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Ribble Life for Water us the second collaborative project to be progressed by the Ribble’s Catchment Partnership, the first being Ribble Life Together.

Ribble Life for Water is made up of several projects that target different areas of water around the catchment that are most in need of improvement.

Some of the projects we will be completing as part of Ribble Life for Water include;

  • Holland Wood; this weir lies across the River Darwen very close to the tidal area of the river. By creating a bypass channel it is hoped that fish will be able to successfully migrate from the sea, to rivers, and back again.
  • Gayle Beck; here the river channel has been modified and straightened, and all the riverside trees have been removed. In order to return the river to a more natural state we will be adding woody material into the river to improve habitats, and ensure the river flows in a more natural way.
  • Roach Bridge; this weir is possibly the single biggest barrier to fish movement in the whole catchment. The location and the position of a nearby bridge, mill, and hydro power scheme make it a complex barrier to tackle. As such we will be conducting a feasibility study to determine how to solve the problem.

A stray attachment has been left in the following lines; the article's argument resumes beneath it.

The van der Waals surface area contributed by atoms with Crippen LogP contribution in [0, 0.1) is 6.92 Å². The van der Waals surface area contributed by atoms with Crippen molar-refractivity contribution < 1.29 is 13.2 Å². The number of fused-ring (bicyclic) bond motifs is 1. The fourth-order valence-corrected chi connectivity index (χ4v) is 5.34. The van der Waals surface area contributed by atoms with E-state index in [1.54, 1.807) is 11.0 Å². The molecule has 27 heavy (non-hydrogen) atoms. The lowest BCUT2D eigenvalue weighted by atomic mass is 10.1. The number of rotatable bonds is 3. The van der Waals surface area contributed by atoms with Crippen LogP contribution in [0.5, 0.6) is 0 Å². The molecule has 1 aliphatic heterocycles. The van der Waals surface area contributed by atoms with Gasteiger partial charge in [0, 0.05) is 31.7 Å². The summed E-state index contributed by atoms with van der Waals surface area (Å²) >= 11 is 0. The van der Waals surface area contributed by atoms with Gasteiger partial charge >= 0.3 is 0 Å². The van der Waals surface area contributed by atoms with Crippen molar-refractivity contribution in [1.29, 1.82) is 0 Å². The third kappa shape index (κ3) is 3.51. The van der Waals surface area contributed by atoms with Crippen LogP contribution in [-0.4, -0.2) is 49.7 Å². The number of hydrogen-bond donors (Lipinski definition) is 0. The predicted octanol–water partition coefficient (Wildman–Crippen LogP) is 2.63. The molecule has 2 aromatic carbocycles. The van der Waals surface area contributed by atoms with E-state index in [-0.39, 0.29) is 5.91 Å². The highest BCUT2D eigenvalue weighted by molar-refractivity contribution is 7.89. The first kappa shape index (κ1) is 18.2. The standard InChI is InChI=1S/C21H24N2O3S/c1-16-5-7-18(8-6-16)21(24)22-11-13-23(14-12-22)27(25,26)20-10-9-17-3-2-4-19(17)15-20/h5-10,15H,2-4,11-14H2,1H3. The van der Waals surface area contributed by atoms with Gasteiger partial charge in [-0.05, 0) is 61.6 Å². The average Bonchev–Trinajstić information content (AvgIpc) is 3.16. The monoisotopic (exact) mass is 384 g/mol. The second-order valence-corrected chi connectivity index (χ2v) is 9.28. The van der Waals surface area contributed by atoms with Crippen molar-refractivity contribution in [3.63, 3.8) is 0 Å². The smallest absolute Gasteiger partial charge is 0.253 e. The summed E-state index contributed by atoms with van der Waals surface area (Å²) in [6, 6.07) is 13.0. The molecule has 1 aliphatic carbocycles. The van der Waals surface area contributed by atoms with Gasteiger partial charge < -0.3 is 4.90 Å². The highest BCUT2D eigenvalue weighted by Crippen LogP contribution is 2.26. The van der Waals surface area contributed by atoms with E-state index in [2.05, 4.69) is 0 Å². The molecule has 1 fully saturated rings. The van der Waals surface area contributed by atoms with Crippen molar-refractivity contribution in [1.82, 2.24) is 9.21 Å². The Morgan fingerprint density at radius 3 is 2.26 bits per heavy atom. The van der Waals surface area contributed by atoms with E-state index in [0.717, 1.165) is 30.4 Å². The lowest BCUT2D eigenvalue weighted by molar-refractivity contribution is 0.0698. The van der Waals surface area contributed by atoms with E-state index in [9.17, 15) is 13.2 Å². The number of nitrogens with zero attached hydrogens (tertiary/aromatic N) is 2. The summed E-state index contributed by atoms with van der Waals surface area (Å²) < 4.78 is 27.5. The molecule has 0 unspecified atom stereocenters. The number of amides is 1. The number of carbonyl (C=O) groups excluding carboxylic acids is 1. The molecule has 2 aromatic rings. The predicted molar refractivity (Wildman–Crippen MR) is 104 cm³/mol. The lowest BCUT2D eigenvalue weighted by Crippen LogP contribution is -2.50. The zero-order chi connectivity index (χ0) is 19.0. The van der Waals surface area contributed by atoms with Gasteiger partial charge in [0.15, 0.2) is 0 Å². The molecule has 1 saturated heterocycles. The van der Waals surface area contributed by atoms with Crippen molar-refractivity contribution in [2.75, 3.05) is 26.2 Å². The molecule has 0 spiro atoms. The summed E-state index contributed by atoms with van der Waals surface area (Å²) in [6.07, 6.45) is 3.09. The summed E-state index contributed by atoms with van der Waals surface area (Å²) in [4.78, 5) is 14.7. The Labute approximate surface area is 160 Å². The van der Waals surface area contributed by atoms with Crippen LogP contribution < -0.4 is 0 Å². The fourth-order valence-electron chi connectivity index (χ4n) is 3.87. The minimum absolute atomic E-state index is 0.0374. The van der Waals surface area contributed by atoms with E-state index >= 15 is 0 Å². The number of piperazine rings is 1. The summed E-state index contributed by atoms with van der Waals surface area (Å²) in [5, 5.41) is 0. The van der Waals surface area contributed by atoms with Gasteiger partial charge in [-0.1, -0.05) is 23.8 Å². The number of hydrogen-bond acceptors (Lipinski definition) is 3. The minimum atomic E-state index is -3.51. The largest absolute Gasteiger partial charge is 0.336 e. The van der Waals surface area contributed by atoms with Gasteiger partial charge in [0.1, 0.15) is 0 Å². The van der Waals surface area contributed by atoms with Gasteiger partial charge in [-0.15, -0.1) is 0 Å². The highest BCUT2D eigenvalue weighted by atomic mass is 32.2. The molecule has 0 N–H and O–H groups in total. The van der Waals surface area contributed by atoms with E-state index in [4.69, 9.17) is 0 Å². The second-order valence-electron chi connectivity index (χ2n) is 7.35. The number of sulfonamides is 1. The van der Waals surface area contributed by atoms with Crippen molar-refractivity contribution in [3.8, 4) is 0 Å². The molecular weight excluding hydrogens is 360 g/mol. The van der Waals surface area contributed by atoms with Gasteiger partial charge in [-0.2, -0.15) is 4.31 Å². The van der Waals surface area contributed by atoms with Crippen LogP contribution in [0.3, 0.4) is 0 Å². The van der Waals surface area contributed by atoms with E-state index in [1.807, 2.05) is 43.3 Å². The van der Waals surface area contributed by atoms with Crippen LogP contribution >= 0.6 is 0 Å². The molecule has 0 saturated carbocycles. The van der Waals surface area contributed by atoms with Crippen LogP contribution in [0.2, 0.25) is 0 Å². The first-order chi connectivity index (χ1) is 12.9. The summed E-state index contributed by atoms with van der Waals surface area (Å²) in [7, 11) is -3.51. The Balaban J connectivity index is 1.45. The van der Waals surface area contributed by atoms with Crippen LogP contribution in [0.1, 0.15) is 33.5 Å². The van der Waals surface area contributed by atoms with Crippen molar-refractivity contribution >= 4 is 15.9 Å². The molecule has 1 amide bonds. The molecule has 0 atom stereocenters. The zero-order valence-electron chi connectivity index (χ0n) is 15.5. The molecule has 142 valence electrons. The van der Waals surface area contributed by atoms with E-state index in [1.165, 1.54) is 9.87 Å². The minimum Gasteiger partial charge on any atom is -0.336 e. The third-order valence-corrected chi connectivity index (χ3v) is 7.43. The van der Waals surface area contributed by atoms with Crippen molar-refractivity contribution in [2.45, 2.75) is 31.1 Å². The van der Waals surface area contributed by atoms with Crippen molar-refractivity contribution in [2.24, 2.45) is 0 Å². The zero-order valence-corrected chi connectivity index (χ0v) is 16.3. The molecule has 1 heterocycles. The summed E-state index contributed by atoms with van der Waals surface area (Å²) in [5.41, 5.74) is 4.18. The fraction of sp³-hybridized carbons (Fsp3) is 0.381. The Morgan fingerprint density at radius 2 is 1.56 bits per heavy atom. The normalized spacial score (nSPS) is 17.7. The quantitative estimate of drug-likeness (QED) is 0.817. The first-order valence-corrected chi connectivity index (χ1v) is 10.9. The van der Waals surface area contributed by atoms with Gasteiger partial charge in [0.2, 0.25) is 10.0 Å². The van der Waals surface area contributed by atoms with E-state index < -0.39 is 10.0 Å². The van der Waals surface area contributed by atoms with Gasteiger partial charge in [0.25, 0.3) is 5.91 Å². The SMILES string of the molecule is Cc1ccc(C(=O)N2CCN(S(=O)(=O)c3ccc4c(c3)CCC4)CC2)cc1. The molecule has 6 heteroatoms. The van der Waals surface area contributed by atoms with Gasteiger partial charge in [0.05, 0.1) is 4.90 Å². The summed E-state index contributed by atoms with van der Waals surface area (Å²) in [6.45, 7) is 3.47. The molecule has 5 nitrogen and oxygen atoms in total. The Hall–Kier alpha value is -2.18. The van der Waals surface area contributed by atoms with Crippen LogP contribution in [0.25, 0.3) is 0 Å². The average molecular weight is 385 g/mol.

• Upper Ribble; four weirs at the upper end of the river Ribble have been identified as causing problems for fish by preventing the natural movement of sediment and gravel downstream. By removing sections of these weirs, we will be able to ensure that the river moves in a more natural way.
  • Mearley Brook; starting on Pendle Hill the brook flows through Clitheroe and into the Ribble. On it’s way through agricultural land, industrial areas, villages and towns, the brook suffers from various pollution inputs, we hope to reduce these inputs by providing advice for farmers and landowners in the area, and by restoring some of the damaged areas of peat.
  • Pendle Water; almost the whole length of this water course has been heavily modified with concrete lined beds channels, straightened lengths, and weirs. Our aim is to remove some of the concrete from the channels and create a more natural river structure.
  • Salmesbury; located close to the tidal area of the Ribble, this old gauging weir is now redundant. Although it’s small size does not pose a particularly intimidating barrier to fish movement it is a partial barrier and the first any migratory fish will reach in their journey. By removing it we will be able to help fish move around the catchment more freely.

Ribble Life for Water has been granted £1.5 million by the Environment Agency and Natural England, who are jointly administering the Water Environment Grant – a fund provided by the European Agricultural Fund for Rural Development to improve the water environment in rural England.